Henry A. Kissinger
Some international bodies have drafted protocols on how to handle contact with the Big A – Aliens.
These volunteer efforts are a start, and maybe your tax dollars fund government and military dreamers to get ‘creative’ on a totally unpredictable scenario. Yet what happens if aliens do arrive depends largely on who they create a dialogue with first.
And here’s where it gets tricky – Do they initiate contact with who they want, or do they land and we by default direct them to who we think is up for the job.
In either situation, there’s pros and cons about any of the main groups we’d expect to do contact. Who should we prefer do our talking for us?
If you’re the pro-active type, can you sincerely trust a government to do your talking for you, even if you gaily voted them in? Your tax pays them to do your talking for you, and as a bonus impose on you things you’ve never, ever talked to them about at all. Most of the time you have no choice what they’re talking about so you’re use to them misrepresenting you. A day without your government mishandling something would be like a day without light: You would sense something is very wrong and troubling.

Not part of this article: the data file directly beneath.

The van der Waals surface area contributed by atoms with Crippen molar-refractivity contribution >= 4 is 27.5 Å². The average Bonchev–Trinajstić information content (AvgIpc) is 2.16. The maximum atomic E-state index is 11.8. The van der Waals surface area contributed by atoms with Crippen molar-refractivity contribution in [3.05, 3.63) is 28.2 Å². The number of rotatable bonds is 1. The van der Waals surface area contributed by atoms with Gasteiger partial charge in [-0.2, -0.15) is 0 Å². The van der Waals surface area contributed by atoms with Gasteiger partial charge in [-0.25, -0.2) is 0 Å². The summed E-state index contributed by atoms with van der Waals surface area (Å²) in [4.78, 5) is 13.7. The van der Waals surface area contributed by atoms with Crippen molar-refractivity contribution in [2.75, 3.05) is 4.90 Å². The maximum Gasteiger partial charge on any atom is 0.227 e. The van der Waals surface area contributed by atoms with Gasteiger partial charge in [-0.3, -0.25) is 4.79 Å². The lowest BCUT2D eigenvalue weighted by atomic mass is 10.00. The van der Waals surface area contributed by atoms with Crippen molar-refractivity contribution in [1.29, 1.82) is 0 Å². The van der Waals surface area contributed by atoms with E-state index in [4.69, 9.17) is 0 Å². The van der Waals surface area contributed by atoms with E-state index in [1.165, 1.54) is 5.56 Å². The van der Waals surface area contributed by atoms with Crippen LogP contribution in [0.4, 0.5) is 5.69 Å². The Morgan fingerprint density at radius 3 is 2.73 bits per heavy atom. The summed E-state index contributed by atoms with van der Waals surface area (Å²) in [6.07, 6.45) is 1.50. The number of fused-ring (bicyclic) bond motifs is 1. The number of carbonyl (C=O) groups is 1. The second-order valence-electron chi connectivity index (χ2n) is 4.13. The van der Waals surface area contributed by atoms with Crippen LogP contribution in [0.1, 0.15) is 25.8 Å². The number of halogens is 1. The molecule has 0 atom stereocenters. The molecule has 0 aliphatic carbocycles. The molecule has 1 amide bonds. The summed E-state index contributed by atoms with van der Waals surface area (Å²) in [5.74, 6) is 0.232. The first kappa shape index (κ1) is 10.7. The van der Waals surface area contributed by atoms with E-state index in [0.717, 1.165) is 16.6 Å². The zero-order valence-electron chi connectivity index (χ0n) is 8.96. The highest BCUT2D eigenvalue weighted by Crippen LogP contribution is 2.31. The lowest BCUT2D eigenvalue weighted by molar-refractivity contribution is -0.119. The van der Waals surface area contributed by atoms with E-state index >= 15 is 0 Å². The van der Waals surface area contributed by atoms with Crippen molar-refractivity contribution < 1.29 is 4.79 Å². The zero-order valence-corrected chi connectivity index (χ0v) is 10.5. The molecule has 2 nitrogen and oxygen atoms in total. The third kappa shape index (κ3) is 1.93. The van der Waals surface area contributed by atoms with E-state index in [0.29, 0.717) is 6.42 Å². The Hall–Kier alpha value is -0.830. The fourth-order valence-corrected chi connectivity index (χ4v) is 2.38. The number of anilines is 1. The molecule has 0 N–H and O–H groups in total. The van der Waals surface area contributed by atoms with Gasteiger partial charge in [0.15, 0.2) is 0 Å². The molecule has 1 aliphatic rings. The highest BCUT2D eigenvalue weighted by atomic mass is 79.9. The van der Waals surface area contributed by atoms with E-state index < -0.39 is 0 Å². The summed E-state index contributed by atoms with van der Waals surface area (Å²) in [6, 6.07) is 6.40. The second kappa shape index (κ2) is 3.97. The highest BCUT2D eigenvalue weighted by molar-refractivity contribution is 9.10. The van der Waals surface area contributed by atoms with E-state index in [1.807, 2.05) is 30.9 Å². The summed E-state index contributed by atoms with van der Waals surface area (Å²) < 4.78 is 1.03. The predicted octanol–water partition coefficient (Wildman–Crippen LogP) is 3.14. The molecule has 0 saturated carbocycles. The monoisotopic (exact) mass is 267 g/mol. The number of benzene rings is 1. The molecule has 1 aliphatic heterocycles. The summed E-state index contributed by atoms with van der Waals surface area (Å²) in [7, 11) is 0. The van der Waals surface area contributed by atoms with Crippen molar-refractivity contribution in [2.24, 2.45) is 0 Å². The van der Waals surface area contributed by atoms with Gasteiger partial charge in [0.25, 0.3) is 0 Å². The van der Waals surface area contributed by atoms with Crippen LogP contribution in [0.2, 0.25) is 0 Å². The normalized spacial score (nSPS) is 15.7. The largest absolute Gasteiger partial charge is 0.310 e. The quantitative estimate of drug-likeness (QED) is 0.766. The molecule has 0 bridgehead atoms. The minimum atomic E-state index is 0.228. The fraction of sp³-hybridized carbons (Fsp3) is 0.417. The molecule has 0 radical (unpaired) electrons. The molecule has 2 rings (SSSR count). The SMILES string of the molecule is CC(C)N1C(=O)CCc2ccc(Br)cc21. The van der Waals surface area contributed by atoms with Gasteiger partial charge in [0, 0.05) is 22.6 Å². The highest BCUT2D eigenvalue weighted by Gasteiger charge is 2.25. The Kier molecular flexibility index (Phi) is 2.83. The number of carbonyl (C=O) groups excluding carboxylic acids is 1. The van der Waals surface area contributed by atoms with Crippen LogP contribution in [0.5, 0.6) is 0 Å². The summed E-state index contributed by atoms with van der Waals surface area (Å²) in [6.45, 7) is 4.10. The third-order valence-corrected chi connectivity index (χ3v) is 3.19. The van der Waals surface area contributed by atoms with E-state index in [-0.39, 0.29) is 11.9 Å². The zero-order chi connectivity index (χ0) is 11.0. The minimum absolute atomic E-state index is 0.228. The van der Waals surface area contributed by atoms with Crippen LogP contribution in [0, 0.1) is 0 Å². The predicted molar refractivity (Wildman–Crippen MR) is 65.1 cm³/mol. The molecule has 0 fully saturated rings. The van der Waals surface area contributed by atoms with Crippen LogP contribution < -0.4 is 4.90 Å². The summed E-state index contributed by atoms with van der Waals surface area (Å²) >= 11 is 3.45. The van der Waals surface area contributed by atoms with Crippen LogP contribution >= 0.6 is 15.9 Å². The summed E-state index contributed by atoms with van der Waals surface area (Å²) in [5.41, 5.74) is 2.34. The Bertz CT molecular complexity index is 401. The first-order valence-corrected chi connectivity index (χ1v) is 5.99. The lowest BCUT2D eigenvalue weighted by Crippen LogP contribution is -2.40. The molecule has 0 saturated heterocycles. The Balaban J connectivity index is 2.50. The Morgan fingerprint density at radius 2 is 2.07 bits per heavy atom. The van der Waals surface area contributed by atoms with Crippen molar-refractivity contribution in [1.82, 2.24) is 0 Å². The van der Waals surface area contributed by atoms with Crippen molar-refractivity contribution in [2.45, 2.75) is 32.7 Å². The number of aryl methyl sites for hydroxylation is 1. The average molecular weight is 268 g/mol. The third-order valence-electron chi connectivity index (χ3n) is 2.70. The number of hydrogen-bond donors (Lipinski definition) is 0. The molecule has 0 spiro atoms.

If they’re doing the first-contact with aliens, at the very least your expectation for a successful outcome is already low. Stay down there. Right now, a government employee (on flexi-time (working a half day), job-sharing with someone else working half of a half day) is tinkering the fine print on a document that stipulates the diplomatic legalities binding our culture to an alien culture, only for the next 1,000 years. On the plus side, they may be slow and cumbersome, but that might be the multi-layered buffer needed between aliens and the common man.
At the Commander-in-Chief level of Government, when someone is running the government and they are (hopefully, gulp) democratically elected from a population that is not dumb as mutton, they do by default have the mandate to be the lead diplomat with aliens. After all, we voted them in? But who is the we? Is the President of the United States more important than the leader of China or Russia? If aliens were in direct contact with one, and one of the others knew about it, then it would be in their best interest to expose the flaw: We on earth are not one (waning or rising) superpower, we are many.